Saturday, 26 May 2007

Around the World in 80 Days

For ages now I've been meaning to stick something up about this film. (It's doubtless a perennial complaint among self-conscious bloggers, but I'll say it anyway - 'why is there never enough time to post stuff? And when there is time, why do I always want to do something else?' Probably something to do with having a high opionion of my mutterings and opinions until I actually have to share them with my readership of 4...)

Steve Coogan and Jackie Chan star in this cartoonish romp from 2004. Chan was a favourite of mine in my teenage years - Police Story, Police Story 2, Police Story 3 (nothing like a good franchise), Armour of God, Armour of God II, etc... - and he didn't disappoint in this film, which genially abused Jules Verne and raised a few laughs. The cultural vignettes and hilarious cameos (including Arnold Schwarzenegger) were definitely worth it. It seems rather too convenient that the actress playing 'generic attractive French female lead' was called Cecile De France, but apparently it is her real name.

What quite took my breath away was the startling anti-creationist slant. The character of Lord Kelvin (who appears in all the London scenes) is as an old-fashioned, obscurantist establishment figure, who confidently blusters about a young earth and about theology in contrast to the dynamic pioneer Phileas Fogg. Now, I'm no expert on Kelvin in real life, but I don't think this is quite fair to the guy. He might have made some comments regarding radio and 'planes that now seem silly, but he was hardly a young-earth creationist in the mould of Henry Morris and co., and he was an innovative scientist and engineer with a lively Christian faith. It was a cheap trick on the part of the film-makers to take a swipe at young-earth creationists and try to equate them with a denial of the possibility of heavier-than-air flight.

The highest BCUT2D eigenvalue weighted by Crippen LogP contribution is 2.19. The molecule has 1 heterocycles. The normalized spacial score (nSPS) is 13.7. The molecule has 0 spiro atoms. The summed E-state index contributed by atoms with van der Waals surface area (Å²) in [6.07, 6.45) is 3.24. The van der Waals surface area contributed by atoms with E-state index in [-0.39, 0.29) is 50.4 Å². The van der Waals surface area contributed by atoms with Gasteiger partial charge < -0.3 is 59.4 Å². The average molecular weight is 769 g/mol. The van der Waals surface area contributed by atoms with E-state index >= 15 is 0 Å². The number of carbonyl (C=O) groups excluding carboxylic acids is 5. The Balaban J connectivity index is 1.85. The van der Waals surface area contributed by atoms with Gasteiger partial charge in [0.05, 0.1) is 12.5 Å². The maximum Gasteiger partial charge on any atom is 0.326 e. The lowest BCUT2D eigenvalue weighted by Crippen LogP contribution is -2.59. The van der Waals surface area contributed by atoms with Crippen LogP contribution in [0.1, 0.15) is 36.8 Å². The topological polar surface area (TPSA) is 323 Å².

The icing on the cake, however, was the prostration of Fogg before the Buddha towards the end of the film, after a neat interpolation of a mini martial arts movie about three-quarters of the way through. So, rationalism "defeats" biblical thought, only to be swiftly supplanted by eastern mysticism. A remarkable tour of recent Western cultural history!

And I thought it was just a silly comedy ;-)-

chess again

When will Tim Krabbe (Dutch writer) post again!? His unbelievably (i.e. you won't believe me if you're not into chess) fascinating site needs more attention... Tim, where are you?

Meanwhile, with no TEAM this week (half term) I am back on the e-mail correspondence chess. Charles is playing the Modern Defence and I'm not sure what White is up to...
1. e4 g6
2. d4 Bg7
3. Nf3 d6
4. Bc4 Nf6 (normally I go for a very early g4 and h4, so this counts as "moderate" for me)
5. Nbd2 c6
6. c3 b5
7. Bb3 Ba6
8. Ng5 0-0 (this is a good omen: after ...0-0-0 I usually find myself losing)
9. f4 c5
10. dxc5 (I am expecting ... dxc5, to which I must play 11. e5 if I am to keep my reputation as a slightly unbalanced attacking player)

I managed to lose 7 in a row against Charles ten days ago, so it really ought to be my turn to win (if you're reading this, Charles, please note...)

Thursday, 17 May 2007

Saturday theology and the Tree of Life

The Saturday School of Theology is the latest offering from Christian Heritage. One morning a month, interactive lectures on historical theology from Chad VanDixhoorn, a British Academy fellow at Cambridge who wears fine bowties. Quite simply the best theology course I have been on in terms of its balance between academic rigour, ease of understanding, openness to discussion and freshness of material (most evangelicals don't know the first thing about church history, more's the pity). Of course we could go deeper, but as an introduction for the average Christian it is outstanding.